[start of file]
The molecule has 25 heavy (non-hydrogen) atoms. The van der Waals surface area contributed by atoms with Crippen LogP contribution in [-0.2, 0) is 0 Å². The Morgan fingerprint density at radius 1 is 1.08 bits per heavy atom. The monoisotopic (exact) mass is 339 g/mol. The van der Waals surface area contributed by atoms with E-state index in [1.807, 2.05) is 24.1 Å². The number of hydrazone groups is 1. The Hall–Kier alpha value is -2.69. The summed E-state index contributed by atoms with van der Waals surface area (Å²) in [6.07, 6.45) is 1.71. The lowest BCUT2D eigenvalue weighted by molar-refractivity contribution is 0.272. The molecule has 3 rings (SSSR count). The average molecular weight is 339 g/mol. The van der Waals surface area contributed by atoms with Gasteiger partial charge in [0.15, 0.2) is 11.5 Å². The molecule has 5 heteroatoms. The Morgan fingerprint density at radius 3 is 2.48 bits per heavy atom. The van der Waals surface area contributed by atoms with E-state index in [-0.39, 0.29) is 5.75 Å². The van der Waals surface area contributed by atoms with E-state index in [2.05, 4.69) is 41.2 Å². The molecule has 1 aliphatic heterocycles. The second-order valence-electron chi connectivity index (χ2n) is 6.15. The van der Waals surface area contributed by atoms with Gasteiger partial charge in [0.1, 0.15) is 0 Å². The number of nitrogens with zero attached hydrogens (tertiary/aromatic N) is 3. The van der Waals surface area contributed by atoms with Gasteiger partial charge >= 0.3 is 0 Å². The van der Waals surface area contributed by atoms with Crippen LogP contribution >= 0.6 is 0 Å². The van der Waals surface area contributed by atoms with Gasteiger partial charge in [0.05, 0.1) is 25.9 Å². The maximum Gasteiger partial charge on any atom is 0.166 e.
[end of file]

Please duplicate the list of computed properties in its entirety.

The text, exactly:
The molecule has 25 heavy (non-hydrogen) atoms. The van der Waals surface area contributed by atoms with Crippen LogP contribution in [-0.2, 0) is 0 Å². The Morgan fingerprint density at radius 1 is 1.08 bits per heavy atom. The monoisotopic (exact) mass is 339 g/mol. The van der Waals surface area contributed by atoms with E-state index in [1.807, 2.05) is 24.1 Å². The number of hydrazone groups is 1. The Hall–Kier alpha value is -2.69. The summed E-state index contributed by atoms with van der Waals surface area (Å²) in [6.07, 6.45) is 1.71. The lowest BCUT2D eigenvalue weighted by molar-refractivity contribution is 0.272. The molecule has 3 rings (SSSR count). The average molecular weight is 339 g/mol. The van der Waals surface area contributed by atoms with Gasteiger partial charge in [0.15, 0.2) is 11.5 Å². The molecule has 5 heteroatoms. The Morgan fingerprint density at radius 3 is 2.48 bits per heavy atom. The van der Waals surface area contributed by atoms with E-state index in [-0.39, 0.29) is 5.75 Å². The van der Waals surface area contributed by atoms with E-state index in [2.05, 4.69) is 41.2 Å². The molecule has 1 aliphatic heterocycles. The second-order valence-electron chi connectivity index (χ2n) is 6.15. The van der Waals surface area contributed by atoms with Gasteiger partial charge in [0.1, 0.15) is 0 Å². The number of nitrogens with zero attached hydrogens (tertiary/aromatic N) is 3. The van der Waals surface area contributed by atoms with Gasteiger partial charge >= 0.3 is 0 Å². The van der Waals surface area contributed by atoms with Crippen LogP contribution >= 0.6 is 0 Å². The van der Waals surface area contributed by atoms with Gasteiger partial charge in [0.05, 0.1) is 25.9 Å². The maximum Gasteiger partial charge on any atom is 0.166 e.